Below you will find the twelve “communication blocks” listed by Thomas Gordon, a pioneer in teaching communication skills and conflict resolution methods. I tweaked the examples to better reflect the writing feedback theme. Note how habitual many examples look and how well-disguised, sophisticated, hard-to-discover manipulations they are. If taken as advice, many of them are not wrong at all, but so often we don’t have enough empathy to base them on. So here’s the list:
- Ordering, directing, commanding: “Don't do that.”
- Warning, admonishing, threatening: “You'd better not write that if you care about your reputation.”
- Exhorting, moralizing, preaching: “You must always respect others.”
- Advising, giving solutions or suggestions: “Why not to talk to X about that?”
- Lecturing, teaching, giving logical arguments: “If kids learn to take responsibility, they'll grow up to be responsible adults.”
- Judging, criticizing, disagreeing, blaming: “You're wrong about that.”
- Praising, agreeing: “I think you're right.”
- Name-calling, ridiculing, shaming: “Look, Mr. Know-It-All.”
- Interpreting, analyzing, diagnosing: “You're just jealous.”
- Reassuring, sympathizing, consoling, supporting: “All people go through this sometime.”
- Probing, questioning, interrogating: “Who put that idea into your head?”
- Withdrawing, distracting, humoring, diverting: “Just forget about it.”
We may believe that we use similar sentences with purest intentions, but have you ever thought about what the other person actually hears? Most probably, something along these lines:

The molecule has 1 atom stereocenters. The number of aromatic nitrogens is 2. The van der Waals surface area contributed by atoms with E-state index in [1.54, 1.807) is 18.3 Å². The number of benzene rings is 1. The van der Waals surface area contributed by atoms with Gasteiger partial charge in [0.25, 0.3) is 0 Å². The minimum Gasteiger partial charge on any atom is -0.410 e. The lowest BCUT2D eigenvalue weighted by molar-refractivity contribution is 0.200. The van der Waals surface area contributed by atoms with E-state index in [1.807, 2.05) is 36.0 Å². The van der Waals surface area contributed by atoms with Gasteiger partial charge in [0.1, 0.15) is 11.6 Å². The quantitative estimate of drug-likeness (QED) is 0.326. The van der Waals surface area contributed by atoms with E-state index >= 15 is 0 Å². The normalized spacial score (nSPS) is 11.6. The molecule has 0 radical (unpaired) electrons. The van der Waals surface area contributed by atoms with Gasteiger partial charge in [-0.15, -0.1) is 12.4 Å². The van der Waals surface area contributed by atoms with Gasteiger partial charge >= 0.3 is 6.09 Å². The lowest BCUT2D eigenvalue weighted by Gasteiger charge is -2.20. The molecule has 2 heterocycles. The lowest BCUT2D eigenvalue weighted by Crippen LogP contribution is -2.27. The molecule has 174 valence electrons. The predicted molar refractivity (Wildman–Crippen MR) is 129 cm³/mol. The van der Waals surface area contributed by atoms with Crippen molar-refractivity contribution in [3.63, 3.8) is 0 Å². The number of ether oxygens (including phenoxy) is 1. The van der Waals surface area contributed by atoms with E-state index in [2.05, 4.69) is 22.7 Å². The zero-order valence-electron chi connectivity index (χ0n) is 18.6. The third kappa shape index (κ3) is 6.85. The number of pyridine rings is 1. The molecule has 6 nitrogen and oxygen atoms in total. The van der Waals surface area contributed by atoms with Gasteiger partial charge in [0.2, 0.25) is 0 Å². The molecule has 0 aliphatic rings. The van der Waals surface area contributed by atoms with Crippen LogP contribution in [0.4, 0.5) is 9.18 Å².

- “You don't accept my feeling the way I do.”
- “You think I'm not as smart as you.”
- “You think I'm doing something wrong.”
- “You think it's my fault.”
- “You don't seem to care about how I'm feeling.”
- “You don't take me seriously.”
- “You don't feel my judgment is legitimate.”
- “You don't trust me to work out this problem myself.”
Alternative Methods of Giving Feedback
After reading this long list of communication blocks you probably ask yourselves: “So how to give feedback to people if we don’t use those habitual tricks?”
In fact, giving feedback is simple. We don’t need tricks or complicated methods, however it requires training to get rid of them. Paradoxically, in our critique-based culture we need to learn to be ourselves, be authentic.
The first, easiest, and most important method is to describe what’s happening inside you when you are reading the other person’s writing (or interacting with her/him in another way) instead of trying to evaluate the other side or give advice.